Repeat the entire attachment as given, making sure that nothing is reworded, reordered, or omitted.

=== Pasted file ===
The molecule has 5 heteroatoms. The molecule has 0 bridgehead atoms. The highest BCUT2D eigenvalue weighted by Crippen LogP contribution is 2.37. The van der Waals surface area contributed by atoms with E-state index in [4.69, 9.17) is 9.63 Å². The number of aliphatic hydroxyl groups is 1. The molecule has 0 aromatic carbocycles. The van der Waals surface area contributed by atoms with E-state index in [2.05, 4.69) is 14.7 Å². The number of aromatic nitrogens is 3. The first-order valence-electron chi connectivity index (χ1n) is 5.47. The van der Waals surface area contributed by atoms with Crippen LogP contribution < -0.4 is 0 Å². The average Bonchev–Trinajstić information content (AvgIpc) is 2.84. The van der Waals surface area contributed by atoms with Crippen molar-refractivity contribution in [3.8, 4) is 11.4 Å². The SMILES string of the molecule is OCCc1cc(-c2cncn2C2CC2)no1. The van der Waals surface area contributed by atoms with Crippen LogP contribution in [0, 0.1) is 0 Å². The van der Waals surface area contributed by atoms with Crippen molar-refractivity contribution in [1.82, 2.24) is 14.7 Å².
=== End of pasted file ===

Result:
The molecule has 5 heteroatoms. The molecule has 0 bridgehead atoms. The highest BCUT2D eigenvalue weighted by Crippen LogP contribution is 2.37. The van der Waals surface area contributed by atoms with E-state index in [4.69, 9.17) is 9.63 Å². The number of aliphatic hydroxyl groups is 1. The molecule has 0 aromatic carbocycles. The van der Waals surface area contributed by atoms with E-state index in [2.05, 4.69) is 14.7 Å². The number of aromatic nitrogens is 3. The first-order valence-electron chi connectivity index (χ1n) is 5.47. The van der Waals surface area contributed by atoms with Crippen LogP contribution < -0.4 is 0 Å². The average Bonchev–Trinajstić information content (AvgIpc) is 2.84. The van der Waals surface area contributed by atoms with Crippen molar-refractivity contribution in [3.8, 4) is 11.4 Å². The SMILES string of the molecule is OCCc1cc(-c2cncn2C2CC2)no1. The van der Waals surface area contributed by atoms with Crippen LogP contribution in [0, 0.1) is 0 Å². The van der Waals surface area contributed by atoms with Crippen molar-refractivity contribution in [1.82, 2.24) is 14.7 Å².